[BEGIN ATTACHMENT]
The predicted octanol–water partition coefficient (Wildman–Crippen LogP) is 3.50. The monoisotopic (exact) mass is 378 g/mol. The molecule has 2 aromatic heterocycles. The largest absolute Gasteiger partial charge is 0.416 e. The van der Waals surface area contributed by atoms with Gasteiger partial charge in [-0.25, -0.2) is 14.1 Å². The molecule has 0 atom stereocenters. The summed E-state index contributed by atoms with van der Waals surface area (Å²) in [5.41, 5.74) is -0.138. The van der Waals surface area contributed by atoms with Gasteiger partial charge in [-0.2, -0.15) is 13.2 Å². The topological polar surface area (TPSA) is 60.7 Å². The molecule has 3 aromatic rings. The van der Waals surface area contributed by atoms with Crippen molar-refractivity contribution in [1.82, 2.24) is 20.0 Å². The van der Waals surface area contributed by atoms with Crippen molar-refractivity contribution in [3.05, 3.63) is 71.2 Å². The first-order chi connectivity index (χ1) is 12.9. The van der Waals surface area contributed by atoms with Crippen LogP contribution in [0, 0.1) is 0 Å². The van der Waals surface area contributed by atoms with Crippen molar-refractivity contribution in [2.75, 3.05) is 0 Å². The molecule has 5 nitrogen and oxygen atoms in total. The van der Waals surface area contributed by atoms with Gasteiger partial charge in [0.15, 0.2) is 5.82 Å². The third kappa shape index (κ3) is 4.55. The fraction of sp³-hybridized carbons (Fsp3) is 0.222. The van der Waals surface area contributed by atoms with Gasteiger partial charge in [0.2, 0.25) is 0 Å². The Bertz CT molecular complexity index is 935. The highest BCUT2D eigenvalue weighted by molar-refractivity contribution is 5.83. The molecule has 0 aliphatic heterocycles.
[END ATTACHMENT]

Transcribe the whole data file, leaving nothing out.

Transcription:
The predicted octanol–water partition coefficient (Wildman–Crippen LogP) is 3.50. The monoisotopic (exact) mass is 378 g/mol. The molecule has 2 aromatic heterocycles. The largest absolute Gasteiger partial charge is 0.416 e. The van der Waals surface area contributed by atoms with Gasteiger partial charge in [-0.25, -0.2) is 14.1 Å². The molecule has 0 atom stereocenters. The summed E-state index contributed by atoms with van der Waals surface area (Å²) in [5.41, 5.74) is -0.138. The van der Waals surface area contributed by atoms with Gasteiger partial charge in [-0.2, -0.15) is 13.2 Å². The topological polar surface area (TPSA) is 60.7 Å². The molecule has 3 aromatic rings. The van der Waals surface area contributed by atoms with Crippen molar-refractivity contribution in [1.82, 2.24) is 20.0 Å². The van der Waals surface area contributed by atoms with Crippen molar-refractivity contribution in [3.05, 3.63) is 71.2 Å². The first-order chi connectivity index (χ1) is 12.9. The van der Waals surface area contributed by atoms with Crippen LogP contribution in [0, 0.1) is 0 Å². The van der Waals surface area contributed by atoms with Crippen molar-refractivity contribution in [2.75, 3.05) is 0 Å². The molecule has 5 nitrogen and oxygen atoms in total. The van der Waals surface area contributed by atoms with Gasteiger partial charge in [0.15, 0.2) is 5.82 Å². The third kappa shape index (κ3) is 4.55. The fraction of sp³-hybridized carbons (Fsp3) is 0.222. The van der Waals surface area contributed by atoms with Gasteiger partial charge in [0.2, 0.25) is 0 Å². The Bertz CT molecular complexity index is 935. The highest BCUT2D eigenvalue weighted by molar-refractivity contribution is 5.83. The molecule has 0 aliphatic heterocycles.